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calls are not paid on the day appointed, interest on the amount of the call is payable to the company. (Id., s. 23, post, App., 90). The company may agree to pay interest to a shareholder who pays money in advance of calls. (Id., s. 24, post, App., 90). If a shareholder fails to pay a call on the day appointed, the company may sue him for the amount, with interest, in any court of law or equity. post, App., 90).
(Id., s. 25,
In any action or suit to be brought by the company against any shareholder, to recover any money due for any call, it shall not be necessary to set forth the special matter, but it shall be sufficient for the company to declare (a) that the defendant is the holder of one share or more in the company, (stating the number of shares), and is indebted to the company in the sum of money to which the calls in arrear shall amount, in respect of one call or more upon one share or more, (stating the number and amount of each of such calls), whereby an action hath accrued to the company by virtue of that and the special act (b). (Id., s. 26, post, App., 90).
On the trial or hearing of such action or suit, it shall be sufficient to prove that the defendant, at the time of making such call, was holder of one share or more in the undertaking, and that such call was in fact made, and such notice thereof given as is directed by that or the special act; and it shall not be necessary to prove the appointment of the directors who made such call, nor any other matter whatsoever and thereupon the company shall be entitled to recover what shall be due upon such call, with interest
(a) For a form of the declaration, calls by actions of debt or 'on the see post, Appendix.
(6) In some of the earlier railway statutes, a power was given to recover
case. See Huddersfield Canal Co. v. Buckley, 7 T. R. 36; Miles v. Bough, 3 Q. B. 845.
thereon, unless it shall appear either that any such call exceeds the prescribed amount, or that due notice of such call was not given, or that the prescribed interval between two successive calls had not elapsed, or that calls amounting to more than the sum prescribed for the total amount of calls in one year had been made within that period (c). (Id., s. 27, post, App., 91).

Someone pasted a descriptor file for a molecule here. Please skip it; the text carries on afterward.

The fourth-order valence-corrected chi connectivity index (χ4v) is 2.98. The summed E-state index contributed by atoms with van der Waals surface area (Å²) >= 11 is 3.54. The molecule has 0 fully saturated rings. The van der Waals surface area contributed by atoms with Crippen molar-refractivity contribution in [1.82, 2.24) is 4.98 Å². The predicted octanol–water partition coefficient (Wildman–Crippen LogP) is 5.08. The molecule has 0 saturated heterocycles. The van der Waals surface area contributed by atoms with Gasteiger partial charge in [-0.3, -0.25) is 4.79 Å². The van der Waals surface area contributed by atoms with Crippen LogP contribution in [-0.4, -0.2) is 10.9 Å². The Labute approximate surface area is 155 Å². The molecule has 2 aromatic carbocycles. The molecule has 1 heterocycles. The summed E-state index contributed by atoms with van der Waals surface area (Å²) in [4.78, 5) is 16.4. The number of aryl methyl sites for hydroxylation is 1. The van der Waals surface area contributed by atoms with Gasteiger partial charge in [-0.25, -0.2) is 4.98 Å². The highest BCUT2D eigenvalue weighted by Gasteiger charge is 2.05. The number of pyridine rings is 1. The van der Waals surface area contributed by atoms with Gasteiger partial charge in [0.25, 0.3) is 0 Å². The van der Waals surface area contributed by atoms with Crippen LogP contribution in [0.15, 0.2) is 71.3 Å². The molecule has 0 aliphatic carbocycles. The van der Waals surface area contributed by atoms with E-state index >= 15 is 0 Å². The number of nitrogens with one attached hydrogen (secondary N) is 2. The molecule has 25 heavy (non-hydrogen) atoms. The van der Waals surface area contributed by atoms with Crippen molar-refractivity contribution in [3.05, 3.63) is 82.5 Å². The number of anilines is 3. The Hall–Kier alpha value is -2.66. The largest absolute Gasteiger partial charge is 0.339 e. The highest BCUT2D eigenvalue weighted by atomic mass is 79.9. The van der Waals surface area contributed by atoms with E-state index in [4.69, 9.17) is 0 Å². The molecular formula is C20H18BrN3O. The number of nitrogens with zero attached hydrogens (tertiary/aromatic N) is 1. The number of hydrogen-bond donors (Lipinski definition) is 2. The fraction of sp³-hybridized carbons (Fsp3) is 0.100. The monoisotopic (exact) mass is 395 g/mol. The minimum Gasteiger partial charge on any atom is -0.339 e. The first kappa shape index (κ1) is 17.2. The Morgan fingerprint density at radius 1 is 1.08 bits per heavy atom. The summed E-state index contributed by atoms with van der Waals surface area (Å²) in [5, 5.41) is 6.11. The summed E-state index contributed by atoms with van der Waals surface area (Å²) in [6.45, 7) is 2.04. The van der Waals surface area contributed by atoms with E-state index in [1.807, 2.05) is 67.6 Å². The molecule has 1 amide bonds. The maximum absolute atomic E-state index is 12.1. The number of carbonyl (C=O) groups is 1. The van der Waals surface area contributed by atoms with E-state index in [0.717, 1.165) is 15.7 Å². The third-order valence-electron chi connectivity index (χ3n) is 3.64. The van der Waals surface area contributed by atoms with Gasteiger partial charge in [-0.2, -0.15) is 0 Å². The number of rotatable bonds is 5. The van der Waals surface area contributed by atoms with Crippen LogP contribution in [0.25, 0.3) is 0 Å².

The production of the Register of Shareholders is primâ facie evidence of the defendant being a shareholder (d). (Id., s. 28, post, App., 91).
It is now proposed to treat of the evidence which is necessary to support an action for calls. Proof must be given that a notice of the call was given strictly in accordance with the directions contained in the statute. Thus, where an act provided, that, when any notice was to be given by the trustees, such notice should be in writing or in print, signed by three or more of the trustees, or their clerk or clerks for the time being by their order, it was decided, that a notice signed with the names of the clerks to the trustees, but signed in fact not by such clerks, but by a clerk employed by them, was insufficient; although it seems that a signature by one of the two joint clerks to the
(c) As to what pleas will be allowed to be pleaded together in an action brought to recover calls, see The South-eastern Railway Co. v. Hebblewhite, 2 Railway Cases, 247; The South-eastern Railway Co. v. Cook, Id. 250; London and Brighton Railway Co. v. Wilson, 1 Railway Cases, 530; 6 Bing. N. C. 135: The Thames Haven Railway Co. v. Mount, 3 Railway Cases, 441.
(d) As to what is a proper mode of keeping such a register, see The London Grand Junction Railway Co. v.
Freeman, 2 Man. & G. 606; S. C., 2
trustees, in the name of the two, would have been sufficient (e). In the same case it was also decided, that an order by the trustees, requiring the parties to pay the amount of the call at a bankers', "to the account of the treasurer to the trustees," was a proper mode of requiring the call to be paid. It is no objection that the resolution of the directors whereby the call is ordered, specified no place for the payment, provided the notice which is given in pursuance of the resolution be explicit upon this point (ƒ).
In another case it appeared, that, by a clause in the railway act, the directors were empowered from time to time, to make such calls as they from time to time should find necessary; and twenty-one days' notice, at the least, should be given of every such call, by advertisement in certain newspapers; and all shareholders were required to pay such calls "to such person, at such time, at such place, and in such manner as the directors of the said company shall from time to time direct or appoint, for the use of the said undertaking." Upon the trial of an action brought to recover calls from the defendant as a proprietor of shares, it appeared that the directors had passed resolutions requiring the payment of the calls, but none of the resolutions specified the place where, or the person to whom, the payment was to be made; but the notices, signed by the clerk and secretary, "by order of the directors," and inserted in the newspapers, as required by the act, stated, that the directors having resolved to make a call for £—— per share, the proprietors were required to pay the said call on a day mentioned to certain bankers. The Court of Exchequer held, that the notice was sufficient, and that the directors might fix the time, place, and manner of payment after